One of the principal changes authorised by the technical amendment in 2017 was to allow a different discharge point to be used as the primary discharge point from the newly commissioned WWTP on a temporary basis.

Regulation 33

In the High Court, the dispute centred on whether it was lawful for the Environmental Protection Agency to amend the existing licence by way of a technical amendment (under regulation 33 of the 2007 Regulations), or, alternatively, whether the EPA was required to comply with the procedure for the revision of a licence (under regulation 14).

Mr Justice Simons pointed out that only the latter procedure triggered any requirement for public participation.

On behalf of Mr Sweetman, it was submitted that, inter alia, an amendment seeking to authorise an ongoing breach of a licence cannot be said to be facilitating the operation of the licence (as per regulation 33(c)). The ongoing breaches were identified as the failure to complete the WWTP by December 2015 or have Ferry Point as the primary discharge point as required by the licence conditions.

Counsel for the EPA submitted, inter alia, that the 2012 licence authorises discharges subject to certain parameters, changes the points at which the discharges are made to be made once the WWTP is commissioned, and that there was no requirement to cease the discharge of untreated water as of December 2015.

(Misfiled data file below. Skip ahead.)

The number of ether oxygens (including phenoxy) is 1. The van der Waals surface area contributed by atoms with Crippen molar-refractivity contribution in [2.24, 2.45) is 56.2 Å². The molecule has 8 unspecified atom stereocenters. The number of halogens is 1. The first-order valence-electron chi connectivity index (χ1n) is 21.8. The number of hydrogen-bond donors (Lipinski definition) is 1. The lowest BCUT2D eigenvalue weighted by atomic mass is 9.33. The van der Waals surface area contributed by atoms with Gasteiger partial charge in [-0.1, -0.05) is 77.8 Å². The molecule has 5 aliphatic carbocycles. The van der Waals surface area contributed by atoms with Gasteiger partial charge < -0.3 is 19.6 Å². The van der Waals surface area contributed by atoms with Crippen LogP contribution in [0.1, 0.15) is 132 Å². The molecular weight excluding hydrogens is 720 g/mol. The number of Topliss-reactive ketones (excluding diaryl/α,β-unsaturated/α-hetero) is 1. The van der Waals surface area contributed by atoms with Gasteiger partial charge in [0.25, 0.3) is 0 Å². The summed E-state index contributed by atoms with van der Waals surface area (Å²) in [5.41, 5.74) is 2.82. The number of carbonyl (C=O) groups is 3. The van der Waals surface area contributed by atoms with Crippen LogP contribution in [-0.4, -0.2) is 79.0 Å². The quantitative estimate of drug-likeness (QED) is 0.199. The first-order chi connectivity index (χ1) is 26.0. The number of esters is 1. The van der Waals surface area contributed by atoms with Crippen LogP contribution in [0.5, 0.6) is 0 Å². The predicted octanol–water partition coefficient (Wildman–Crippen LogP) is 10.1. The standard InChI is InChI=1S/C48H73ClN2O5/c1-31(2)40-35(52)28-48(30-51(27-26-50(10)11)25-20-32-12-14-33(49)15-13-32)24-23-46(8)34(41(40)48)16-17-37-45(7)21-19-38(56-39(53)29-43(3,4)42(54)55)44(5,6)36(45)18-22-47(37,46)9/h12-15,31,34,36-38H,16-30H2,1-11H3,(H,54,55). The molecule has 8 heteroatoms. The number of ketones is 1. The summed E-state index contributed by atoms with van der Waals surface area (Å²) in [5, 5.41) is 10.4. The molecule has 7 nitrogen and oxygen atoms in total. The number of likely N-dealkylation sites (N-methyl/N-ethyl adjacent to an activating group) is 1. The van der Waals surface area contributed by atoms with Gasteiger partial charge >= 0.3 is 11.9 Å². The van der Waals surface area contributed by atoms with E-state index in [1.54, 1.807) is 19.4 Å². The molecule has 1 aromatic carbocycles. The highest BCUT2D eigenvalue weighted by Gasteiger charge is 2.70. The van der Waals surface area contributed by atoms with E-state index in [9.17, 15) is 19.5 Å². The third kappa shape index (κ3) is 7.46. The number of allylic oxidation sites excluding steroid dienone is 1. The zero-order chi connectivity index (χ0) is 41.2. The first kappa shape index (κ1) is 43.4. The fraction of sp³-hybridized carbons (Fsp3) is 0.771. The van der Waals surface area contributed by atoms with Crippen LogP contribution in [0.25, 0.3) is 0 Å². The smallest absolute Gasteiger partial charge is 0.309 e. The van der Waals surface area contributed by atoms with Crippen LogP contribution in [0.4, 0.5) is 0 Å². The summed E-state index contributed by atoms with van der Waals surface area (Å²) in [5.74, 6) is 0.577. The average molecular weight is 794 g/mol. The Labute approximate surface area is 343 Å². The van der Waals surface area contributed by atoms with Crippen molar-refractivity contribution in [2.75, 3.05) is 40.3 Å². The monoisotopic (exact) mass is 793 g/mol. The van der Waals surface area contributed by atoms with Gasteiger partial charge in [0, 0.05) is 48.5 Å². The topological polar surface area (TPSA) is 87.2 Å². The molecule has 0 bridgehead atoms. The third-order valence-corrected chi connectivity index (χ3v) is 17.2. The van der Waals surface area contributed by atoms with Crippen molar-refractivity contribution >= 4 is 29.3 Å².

Mr Justice Simons pointed out that the CJEU had recently emphasised the importance of public participation in respect of both the Water Framework Directive and the Habitats Directive. In particular, the CJEU indicated that the Directives should be read in the light of the Aarhus Convention on public access to information, public participation in decision-making, and access to justice in environmental matters.

Mr Justice Simons was also satisfied that the precise purpose of requiring the completion of the WWTP by December 2015 was to ensure the treatment of the waste water, and that the location of the discharge point was seen as a matter of some importance in the context of the licence application. He said it was clear the licence was ‘not neutral on the question of where the discharge occurs provided that the emission limit values are met’, and accepted that regulation 33(c) could not be relied upon to regularise an ongoing breach of a licence condition.

Criticising the EPA for conjuring up “a doomsday scenario whereby—but for the technical amendment—the continued discharge of waste water from Youghal might have had to be discontinued and the town evacuated”, Mr Justice Simons said that the correct response to delays in the project would have been to make an application to revise the licence pursuant to regulation 14.

In all the circumstances, Mr Justice Simons concluded that the EPA acted ultra vires in purporting to amend the licence by way of a technical amendment – as such, he granted a declaration that the EPA’s decision of 22 May 2017 was ultra vires the powers of the EPA.

  • by Seosamh Gráinséir for Irish Legal News